IT sizing error delays Boston commuters

IT sizing error delays Boston commuters

Summary: The automated machines that dispense subway tickets in Boston went down for two hours during a recent rush hour. This situation offers an example of IT failure in an unusual setting.

TOPICS: CXO, Hardware

IT sizing error delays Boston commuters

The automated machines that dispense subway tickets in Boston went down for two hours during a recent rush hour. This situation offers an example of IT failure in an unusual setting.

According to the Boston Globe:

The breakdown affected Charlie Card fare-dispensing machines that take credit and debit cards. Between 7:40 and 9:24 a.m., the machines "started experiencing intermittent disruptions of service" that typically lasted between five and seven minutes, but worked fine after that, T spokesman Joe Pesaturo said.

[Scheidt & Bachmann, the manufacturer, is] going to come back to us with a corrective action plan," Pesaturo said, which could include beefing up computer processing power to handle a crush of monthly pass and fare sales like yesterday's.


Automated fare systems are designed to help passengers quickly purchase tickets with minimum delay. This user simplicity is matched by back-end complexity, as shown below in the manufacturer's system diagram:

IT sizing error delays Boston commuters3

IT deployments of this type require proper sizing to determine hardware requirements, based on anticipated transaction levels, system requirements, and so on. If the system isn't properly sized, outages can occur during times of peak demand.

Given the manufacturer's proposal to add processing power, it seems likely the hardware was not adequately sized during the initial deployment. Since Boston subway ridership levels are carefully tracked, and the backend system requirements are well-known by the manufacturer, this failure should not have occurred.

From my perspective, there are two possible explanations:

  • Ridership spiked beyond any reasonable expectations, causing hardware overload. Given the available historical data, this scenario seems unlikely.
  • The implementation was not planned or managed properly. I must conclude this is the likely cause of the failure.

How and why a technical exercise like sizing could be so screwed up is hard to say. Perhaps Boston wanted to save money on hardware, hoping for best. Regardless of the reasons, we can definitely say this is another government IT project gone awry.

Topics: CXO, Hardware

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  • Maybe there should be a backup

    I still remember my college days when the computerized cash registers at the department store where I worked went down every once in a while, bring sales to a halt, sometimes for an hour or more.
    John L. Ries
  • RE: IT sizing error delays Boston commuters

    LANs, WANs, GSM, and everything on the strategic level probably being external to the system, and you automatically jump to the conclusion it was an application server sizing problem?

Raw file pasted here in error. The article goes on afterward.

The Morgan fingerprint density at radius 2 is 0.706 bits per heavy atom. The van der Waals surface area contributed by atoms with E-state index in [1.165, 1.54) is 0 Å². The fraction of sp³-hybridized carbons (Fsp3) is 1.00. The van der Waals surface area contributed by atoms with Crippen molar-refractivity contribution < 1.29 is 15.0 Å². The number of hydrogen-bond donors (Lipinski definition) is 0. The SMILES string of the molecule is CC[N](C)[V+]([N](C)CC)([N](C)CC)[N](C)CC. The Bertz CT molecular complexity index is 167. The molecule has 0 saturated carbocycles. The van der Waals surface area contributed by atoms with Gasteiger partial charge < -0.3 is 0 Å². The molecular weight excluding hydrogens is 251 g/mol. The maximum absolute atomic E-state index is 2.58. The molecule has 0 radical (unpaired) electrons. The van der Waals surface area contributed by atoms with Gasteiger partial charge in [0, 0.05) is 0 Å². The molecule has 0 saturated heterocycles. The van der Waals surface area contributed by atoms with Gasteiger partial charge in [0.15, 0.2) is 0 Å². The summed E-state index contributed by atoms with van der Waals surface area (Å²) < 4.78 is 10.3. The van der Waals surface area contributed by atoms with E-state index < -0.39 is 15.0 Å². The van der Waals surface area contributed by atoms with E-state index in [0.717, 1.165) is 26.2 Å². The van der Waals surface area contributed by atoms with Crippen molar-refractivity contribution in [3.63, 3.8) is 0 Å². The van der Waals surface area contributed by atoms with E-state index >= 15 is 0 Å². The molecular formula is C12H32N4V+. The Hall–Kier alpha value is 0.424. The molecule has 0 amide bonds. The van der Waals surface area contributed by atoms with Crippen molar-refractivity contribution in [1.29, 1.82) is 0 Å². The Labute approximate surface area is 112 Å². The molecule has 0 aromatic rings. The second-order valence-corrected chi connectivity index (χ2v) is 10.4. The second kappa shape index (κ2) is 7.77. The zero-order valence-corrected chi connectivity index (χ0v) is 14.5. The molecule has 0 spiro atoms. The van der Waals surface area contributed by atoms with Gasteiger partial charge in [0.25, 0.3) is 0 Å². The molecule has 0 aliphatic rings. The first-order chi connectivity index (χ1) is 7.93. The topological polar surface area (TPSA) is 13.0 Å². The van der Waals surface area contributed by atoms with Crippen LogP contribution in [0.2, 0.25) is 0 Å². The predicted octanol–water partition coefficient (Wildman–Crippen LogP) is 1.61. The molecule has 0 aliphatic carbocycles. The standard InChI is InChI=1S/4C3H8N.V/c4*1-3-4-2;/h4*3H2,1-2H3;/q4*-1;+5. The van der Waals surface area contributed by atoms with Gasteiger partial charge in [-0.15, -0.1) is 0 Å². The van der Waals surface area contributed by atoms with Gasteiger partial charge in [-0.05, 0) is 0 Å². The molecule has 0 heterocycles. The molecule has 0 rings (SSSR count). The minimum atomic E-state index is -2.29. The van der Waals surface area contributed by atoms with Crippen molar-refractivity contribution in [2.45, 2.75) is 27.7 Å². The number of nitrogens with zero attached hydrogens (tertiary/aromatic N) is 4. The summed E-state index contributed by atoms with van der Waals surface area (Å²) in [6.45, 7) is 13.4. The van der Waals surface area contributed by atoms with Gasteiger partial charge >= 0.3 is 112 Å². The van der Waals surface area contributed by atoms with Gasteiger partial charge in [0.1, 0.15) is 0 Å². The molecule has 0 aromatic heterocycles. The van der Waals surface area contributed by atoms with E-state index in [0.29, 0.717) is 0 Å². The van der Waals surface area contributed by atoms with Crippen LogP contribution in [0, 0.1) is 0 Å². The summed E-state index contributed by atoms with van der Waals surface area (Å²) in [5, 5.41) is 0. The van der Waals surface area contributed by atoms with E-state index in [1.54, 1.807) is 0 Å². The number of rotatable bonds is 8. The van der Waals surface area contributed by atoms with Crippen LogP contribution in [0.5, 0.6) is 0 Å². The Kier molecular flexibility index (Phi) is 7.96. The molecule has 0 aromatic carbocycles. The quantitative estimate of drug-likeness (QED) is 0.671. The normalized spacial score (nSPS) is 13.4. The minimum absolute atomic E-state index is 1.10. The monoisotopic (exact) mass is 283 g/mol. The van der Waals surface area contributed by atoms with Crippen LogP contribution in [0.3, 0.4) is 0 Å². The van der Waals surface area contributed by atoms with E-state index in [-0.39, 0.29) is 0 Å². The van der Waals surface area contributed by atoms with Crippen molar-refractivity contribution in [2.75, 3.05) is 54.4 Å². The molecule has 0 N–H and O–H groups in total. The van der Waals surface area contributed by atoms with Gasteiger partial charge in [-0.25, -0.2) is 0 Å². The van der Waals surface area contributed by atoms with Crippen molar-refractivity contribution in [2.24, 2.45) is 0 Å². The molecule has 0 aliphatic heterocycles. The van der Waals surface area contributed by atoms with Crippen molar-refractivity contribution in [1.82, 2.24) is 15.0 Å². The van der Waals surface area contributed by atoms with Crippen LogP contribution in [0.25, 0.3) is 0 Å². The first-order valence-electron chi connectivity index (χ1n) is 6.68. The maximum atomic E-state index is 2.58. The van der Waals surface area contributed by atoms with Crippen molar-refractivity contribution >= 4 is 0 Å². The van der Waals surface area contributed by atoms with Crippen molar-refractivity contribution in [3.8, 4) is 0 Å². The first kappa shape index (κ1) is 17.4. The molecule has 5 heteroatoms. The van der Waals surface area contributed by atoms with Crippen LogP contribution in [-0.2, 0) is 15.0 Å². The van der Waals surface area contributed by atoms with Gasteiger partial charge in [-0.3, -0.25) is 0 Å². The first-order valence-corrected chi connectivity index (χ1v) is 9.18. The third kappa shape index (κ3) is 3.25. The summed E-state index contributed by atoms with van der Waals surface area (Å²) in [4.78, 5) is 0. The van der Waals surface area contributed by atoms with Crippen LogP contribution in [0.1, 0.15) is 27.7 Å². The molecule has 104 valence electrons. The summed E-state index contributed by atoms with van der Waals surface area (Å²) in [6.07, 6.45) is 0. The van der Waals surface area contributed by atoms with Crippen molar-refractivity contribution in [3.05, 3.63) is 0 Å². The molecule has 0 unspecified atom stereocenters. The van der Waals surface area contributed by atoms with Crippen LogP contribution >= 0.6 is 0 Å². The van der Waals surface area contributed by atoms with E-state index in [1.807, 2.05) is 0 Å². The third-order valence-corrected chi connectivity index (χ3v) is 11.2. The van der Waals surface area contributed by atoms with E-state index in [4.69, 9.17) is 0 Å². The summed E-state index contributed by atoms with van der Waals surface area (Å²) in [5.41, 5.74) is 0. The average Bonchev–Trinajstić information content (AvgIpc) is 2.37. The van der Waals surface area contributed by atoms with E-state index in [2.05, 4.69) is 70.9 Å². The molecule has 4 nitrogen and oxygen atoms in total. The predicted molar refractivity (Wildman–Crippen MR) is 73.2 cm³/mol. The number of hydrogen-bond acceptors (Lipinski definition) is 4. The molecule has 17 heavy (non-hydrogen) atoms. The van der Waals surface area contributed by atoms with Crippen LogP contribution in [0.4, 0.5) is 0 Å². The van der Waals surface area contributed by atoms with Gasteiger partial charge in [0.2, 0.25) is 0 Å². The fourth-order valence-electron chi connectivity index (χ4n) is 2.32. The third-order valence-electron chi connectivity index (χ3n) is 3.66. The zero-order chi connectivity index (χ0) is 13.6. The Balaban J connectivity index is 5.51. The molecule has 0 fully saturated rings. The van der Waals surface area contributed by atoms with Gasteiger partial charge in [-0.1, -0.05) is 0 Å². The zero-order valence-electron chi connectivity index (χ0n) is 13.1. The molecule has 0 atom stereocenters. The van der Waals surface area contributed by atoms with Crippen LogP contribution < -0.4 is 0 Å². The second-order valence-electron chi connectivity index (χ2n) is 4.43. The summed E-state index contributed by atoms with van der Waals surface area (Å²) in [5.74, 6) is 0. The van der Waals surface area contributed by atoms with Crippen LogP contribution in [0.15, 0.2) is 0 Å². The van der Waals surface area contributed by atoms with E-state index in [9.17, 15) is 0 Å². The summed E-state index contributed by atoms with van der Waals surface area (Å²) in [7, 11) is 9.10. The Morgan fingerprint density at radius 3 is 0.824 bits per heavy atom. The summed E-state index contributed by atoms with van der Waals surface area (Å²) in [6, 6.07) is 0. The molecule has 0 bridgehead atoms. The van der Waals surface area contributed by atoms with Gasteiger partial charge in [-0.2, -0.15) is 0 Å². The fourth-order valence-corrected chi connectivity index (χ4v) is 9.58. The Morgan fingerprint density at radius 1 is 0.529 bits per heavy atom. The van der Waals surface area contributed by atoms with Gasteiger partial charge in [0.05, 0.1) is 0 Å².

• Processor power is cited

      Insufficient processing power sounds like sizing to me. I suspect they didn't fully account for start of month loads, and this month was especially bad for some reason.
      • Not exactly...

        I didn't see processing power being cited as a problem, merely adding processing power being offered as a potential fix.

        So there could be more fundamental flaws in the system, and they are using additional processing power as a cheap band-aide.

        In fact, it wouldn't surprise me. I've seen a number of systems that would seize up under certain conditions and then magically fix themselves minutes or hours later. I've never seen lack of CPU power be the cause.

        Usually it is some sort of resource leak. For example, one off-the-shelf web application we have in some situations won't free resources until a session times out or the user explicitly exits certain functions. If the user closes his browser Window the resources are held until automatically cleaned up on expiration. If the user repeats this process several times, it can bring down the application.

        Adding more servers would raise the bar where the problem occurs, but the problem has nothing to do with a lack of processing power. It is simply poorly constructed software.
        Erik Engbrecht
        • Good points

          Thanks for the alternative view. Regardless of the underlying reason, there is clearly a problem with the system. Wish more information was available to know for sure.
  • Maybe it was the Transit company's fault...

    I'll bet there was someone in the front office who looked at the processing power requirements and figured they could save money by getting some highly-discounted discontinued equipment, not as powerful as spec'd but "good enough."
  • Could of been an upgrade gone bad.

    They have been using this system for a while.. so why would you immediately think its a sizing issue?

    This sounds more like an upgrade failure of some kind.
  • Being a User of the System

    I've had problems with the kiosks during off peak times. The credit/debit- only machines can't do credit card Txs (the only option that shows up on the screen is for cash when the machine has no cash facility).

    And there is at least one of the electronic turnstiles is out of order. And this system is about a year old.

    There are more problems with the system then meets the eye here.
    • Often the case

      This is an excellent point. I suspect you are absolutely correct, that this is only the tip of the iceberg.